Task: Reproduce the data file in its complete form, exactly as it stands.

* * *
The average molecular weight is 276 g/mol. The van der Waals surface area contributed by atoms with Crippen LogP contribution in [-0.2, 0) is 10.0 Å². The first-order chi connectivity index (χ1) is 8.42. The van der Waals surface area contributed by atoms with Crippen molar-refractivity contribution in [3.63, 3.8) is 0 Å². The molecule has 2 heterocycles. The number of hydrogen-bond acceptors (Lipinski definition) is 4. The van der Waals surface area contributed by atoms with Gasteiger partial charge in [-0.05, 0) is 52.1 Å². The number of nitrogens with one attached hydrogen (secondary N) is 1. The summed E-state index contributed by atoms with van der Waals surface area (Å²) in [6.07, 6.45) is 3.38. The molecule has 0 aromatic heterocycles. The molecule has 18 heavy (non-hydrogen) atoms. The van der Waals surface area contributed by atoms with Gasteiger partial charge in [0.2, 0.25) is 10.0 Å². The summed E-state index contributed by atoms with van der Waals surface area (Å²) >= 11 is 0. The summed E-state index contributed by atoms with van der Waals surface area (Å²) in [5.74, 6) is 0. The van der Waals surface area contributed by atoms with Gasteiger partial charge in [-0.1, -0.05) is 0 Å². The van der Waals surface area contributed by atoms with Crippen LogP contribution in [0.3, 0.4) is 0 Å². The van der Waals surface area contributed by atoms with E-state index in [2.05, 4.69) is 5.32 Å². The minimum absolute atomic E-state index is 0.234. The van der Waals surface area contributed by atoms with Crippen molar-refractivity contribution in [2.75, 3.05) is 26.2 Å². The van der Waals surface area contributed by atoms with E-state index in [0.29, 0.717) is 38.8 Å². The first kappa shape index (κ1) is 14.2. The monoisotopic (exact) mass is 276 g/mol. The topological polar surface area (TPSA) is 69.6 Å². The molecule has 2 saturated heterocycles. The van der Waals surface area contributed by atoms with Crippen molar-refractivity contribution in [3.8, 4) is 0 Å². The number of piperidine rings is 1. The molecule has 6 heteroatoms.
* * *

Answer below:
The average molecular weight is 276 g/mol. The van der Waals surface area contributed by atoms with Crippen LogP contribution in [-0.2, 0) is 10.0 Å². The first-order chi connectivity index (χ1) is 8.42. The van der Waals surface area contributed by atoms with Crippen molar-refractivity contribution in [3.63, 3.8) is 0 Å². The molecule has 2 heterocycles. The number of hydrogen-bond acceptors (Lipinski definition) is 4. The van der Waals surface area contributed by atoms with Gasteiger partial charge in [-0.05, 0) is 52.1 Å². The number of nitrogens with one attached hydrogen (secondary N) is 1. The summed E-state index contributed by atoms with van der Waals surface area (Å²) in [6.07, 6.45) is 3.38. The molecule has 0 aromatic heterocycles. The molecule has 18 heavy (non-hydrogen) atoms. The van der Waals surface area contributed by atoms with Gasteiger partial charge in [0.2, 0.25) is 10.0 Å². The summed E-state index contributed by atoms with van der Waals surface area (Å²) >= 11 is 0. The summed E-state index contributed by atoms with van der Waals surface area (Å²) in [5.74, 6) is 0. The van der Waals surface area contributed by atoms with Gasteiger partial charge in [-0.1, -0.05) is 0 Å². The van der Waals surface area contributed by atoms with Crippen LogP contribution in [0.3, 0.4) is 0 Å². The van der Waals surface area contributed by atoms with E-state index in [2.05, 4.69) is 5.32 Å². The minimum absolute atomic E-state index is 0.234. The van der Waals surface area contributed by atoms with Crippen molar-refractivity contribution in [2.75, 3.05) is 26.2 Å². The van der Waals surface area contributed by atoms with E-state index in [0.29, 0.717) is 38.8 Å². The first kappa shape index (κ1) is 14.2. The monoisotopic (exact) mass is 276 g/mol. The topological polar surface area (TPSA) is 69.6 Å². The molecule has 2 saturated heterocycles. The van der Waals surface area contributed by atoms with Crippen molar-refractivity contribution in [3.8, 4) is 0 Å². The number of piperidine rings is 1. The molecule has 6 heteroatoms.